Molly Shannon returns to the Emmys thanks to her portrayal of the psychotic neighbor Val on “Will & Grace.” Though the character was a fan favorite during the sitcom’s original run, Shannon had to wait until the current revival to snag an Emmy nomination for Best Comedy Guest Actress for this infamous role.
This bid marks Shannon’s third career nomination, having previously competed in this same category for “Enlightened,” and in the now-defunct Best Individual Variety Performance category for “Saturday Night Live.” Hoping her third time is the charm, she has submitted the episode “There’s Something About Larry” for Emmy consideration.
In the episode, Jack (Sean Hayes) borrows Karen’s (Megan Mullally) car so he can supplement his income by becoming a Lyft driver. But as soon as he and Karen hit the road they hit Val. Literally. The dreaded neighbor from hell winds up splayed across the windshield. When the duo escort her back to her apartment Val quickly traps Karen inside for a heart-to-heart and hair-braiding session.
Jack later sneaks into Val’s apartment, which is when he discovers a stalker-ish shrine to Karen and realizes the entire accident was Val’s latest scheme, a desperate attempt to sneak into Karen’s life. This leads to a hysterical confrontation where Val ties up Jack before confessing her idolization of Karen.
Will this episode finally land Molly Shannon an Emmy Award?
Shannon is a beloved industry veteran. Given that this is her third nomination, and for one of her classic characters no less, voters may feel like it is finally time to reward her.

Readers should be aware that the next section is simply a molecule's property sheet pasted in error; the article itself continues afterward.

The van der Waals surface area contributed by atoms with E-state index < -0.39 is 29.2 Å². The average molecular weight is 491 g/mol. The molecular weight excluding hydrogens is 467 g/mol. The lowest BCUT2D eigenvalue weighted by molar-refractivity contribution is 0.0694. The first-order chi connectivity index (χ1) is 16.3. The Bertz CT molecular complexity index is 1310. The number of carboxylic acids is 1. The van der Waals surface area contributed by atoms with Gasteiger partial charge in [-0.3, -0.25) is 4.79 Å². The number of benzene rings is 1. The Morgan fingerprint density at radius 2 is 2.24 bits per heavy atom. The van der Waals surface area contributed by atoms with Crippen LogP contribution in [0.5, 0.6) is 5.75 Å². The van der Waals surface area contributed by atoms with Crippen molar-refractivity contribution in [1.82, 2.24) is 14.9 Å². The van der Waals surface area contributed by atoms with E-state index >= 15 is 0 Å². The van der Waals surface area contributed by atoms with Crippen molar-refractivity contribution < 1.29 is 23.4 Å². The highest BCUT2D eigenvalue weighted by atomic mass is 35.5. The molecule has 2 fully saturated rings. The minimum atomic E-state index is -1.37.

The role is highly physical, which lends itself to memorable moments that only a performer like Shannon can deliver. A scene in the elevator where Val writhes in pain while emitting orgasmic moans (prompting Val to clarify, “My pain and pleasure centers overlap. I’m in a medical journal.”) is the funniest moment of the episode.
Val’s storyline is more of the B plot of the episode. The bulk of the running time is spent with Will (Eric McCormack) and Grace (Debra Messing) dealing with a needy friend. This leaves Shannon with scarce screen time when compared to her Emmy competition, particularly Tina Fey and Tiffany Haddish, who dominate their 90-minute episodes as hosts of “Saturday Night Live.”
While few performers can match Shannon’s zany physical comedy, this particular script often tasks her with setting up laugh lines for her scene partners. It can be hard to win a comedy Emmy if an actor gets more setups than punchlines.
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